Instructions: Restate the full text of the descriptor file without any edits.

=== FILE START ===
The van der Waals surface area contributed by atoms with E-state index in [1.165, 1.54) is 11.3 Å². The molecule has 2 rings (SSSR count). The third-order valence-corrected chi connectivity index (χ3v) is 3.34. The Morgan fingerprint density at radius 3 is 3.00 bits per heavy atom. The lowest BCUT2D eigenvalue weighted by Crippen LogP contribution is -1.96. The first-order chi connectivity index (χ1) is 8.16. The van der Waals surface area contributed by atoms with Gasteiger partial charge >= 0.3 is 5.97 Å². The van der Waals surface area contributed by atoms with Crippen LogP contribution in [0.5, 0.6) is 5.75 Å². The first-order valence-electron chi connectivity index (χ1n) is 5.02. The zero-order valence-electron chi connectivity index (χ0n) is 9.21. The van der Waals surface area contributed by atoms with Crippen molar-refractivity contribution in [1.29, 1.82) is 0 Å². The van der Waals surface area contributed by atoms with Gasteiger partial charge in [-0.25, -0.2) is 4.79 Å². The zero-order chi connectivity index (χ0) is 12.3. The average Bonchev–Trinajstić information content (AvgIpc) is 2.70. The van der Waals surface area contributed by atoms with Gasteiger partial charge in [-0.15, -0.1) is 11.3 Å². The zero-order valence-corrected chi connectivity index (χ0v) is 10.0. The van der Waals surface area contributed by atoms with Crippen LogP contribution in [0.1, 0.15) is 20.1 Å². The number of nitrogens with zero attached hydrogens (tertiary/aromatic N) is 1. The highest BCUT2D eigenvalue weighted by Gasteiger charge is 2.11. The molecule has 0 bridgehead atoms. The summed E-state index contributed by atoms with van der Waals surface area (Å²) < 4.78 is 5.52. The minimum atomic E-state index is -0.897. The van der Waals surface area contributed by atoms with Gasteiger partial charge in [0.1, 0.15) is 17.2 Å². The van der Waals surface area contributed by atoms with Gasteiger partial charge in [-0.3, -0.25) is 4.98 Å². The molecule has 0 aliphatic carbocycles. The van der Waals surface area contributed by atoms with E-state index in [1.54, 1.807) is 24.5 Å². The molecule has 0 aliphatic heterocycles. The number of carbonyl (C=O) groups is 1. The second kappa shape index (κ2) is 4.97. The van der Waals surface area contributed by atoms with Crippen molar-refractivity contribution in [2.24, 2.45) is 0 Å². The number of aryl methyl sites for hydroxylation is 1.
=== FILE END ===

The van der Waals surface area contributed by atoms with E-state index in [1.165, 1.54) is 11.3 Å². The molecule has 2 rings (SSSR count). The third-order valence-corrected chi connectivity index (χ3v) is 3.34. The Morgan fingerprint density at radius 3 is 3.00 bits per heavy atom. The lowest BCUT2D eigenvalue weighted by Crippen LogP contribution is -1.96. The first-order chi connectivity index (χ1) is 8.16. The van der Waals surface area contributed by atoms with Gasteiger partial charge >= 0.3 is 5.97 Å². The van der Waals surface area contributed by atoms with Crippen LogP contribution in [0.5, 0.6) is 5.75 Å². The first-order valence-electron chi connectivity index (χ1n) is 5.02. The zero-order valence-electron chi connectivity index (χ0n) is 9.21. The van der Waals surface area contributed by atoms with Crippen molar-refractivity contribution in [1.29, 1.82) is 0 Å². The van der Waals surface area contributed by atoms with Gasteiger partial charge in [-0.25, -0.2) is 4.79 Å². The zero-order chi connectivity index (χ0) is 12.3. The average Bonchev–Trinajstić information content (AvgIpc) is 2.70. The van der Waals surface area contributed by atoms with Gasteiger partial charge in [-0.15, -0.1) is 11.3 Å². The zero-order valence-corrected chi connectivity index (χ0v) is 10.0. The van der Waals surface area contributed by atoms with Crippen LogP contribution in [0.1, 0.15) is 20.1 Å². The number of nitrogens with zero attached hydrogens (tertiary/aromatic N) is 1. The highest BCUT2D eigenvalue weighted by Gasteiger charge is 2.11. The molecule has 0 bridgehead atoms. The summed E-state index contributed by atoms with van der Waals surface area (Å²) < 4.78 is 5.52. The minimum atomic E-state index is -0.897. The van der Waals surface area contributed by atoms with Gasteiger partial charge in [0.1, 0.15) is 17.2 Å². The van der Waals surface area contributed by atoms with Gasteiger partial charge in [-0.3, -0.25) is 4.98 Å². The molecule has 0 aliphatic carbocycles. The van der Waals surface area contributed by atoms with E-state index in [1.54, 1.807) is 24.5 Å². The molecule has 0 aliphatic heterocycles. The number of carbonyl (C=O) groups is 1. The second kappa shape index (κ2) is 4.97. The van der Waals surface area contributed by atoms with Crippen molar-refractivity contribution in [2.24, 2.45) is 0 Å². The number of aryl methyl sites for hydroxylation is 1.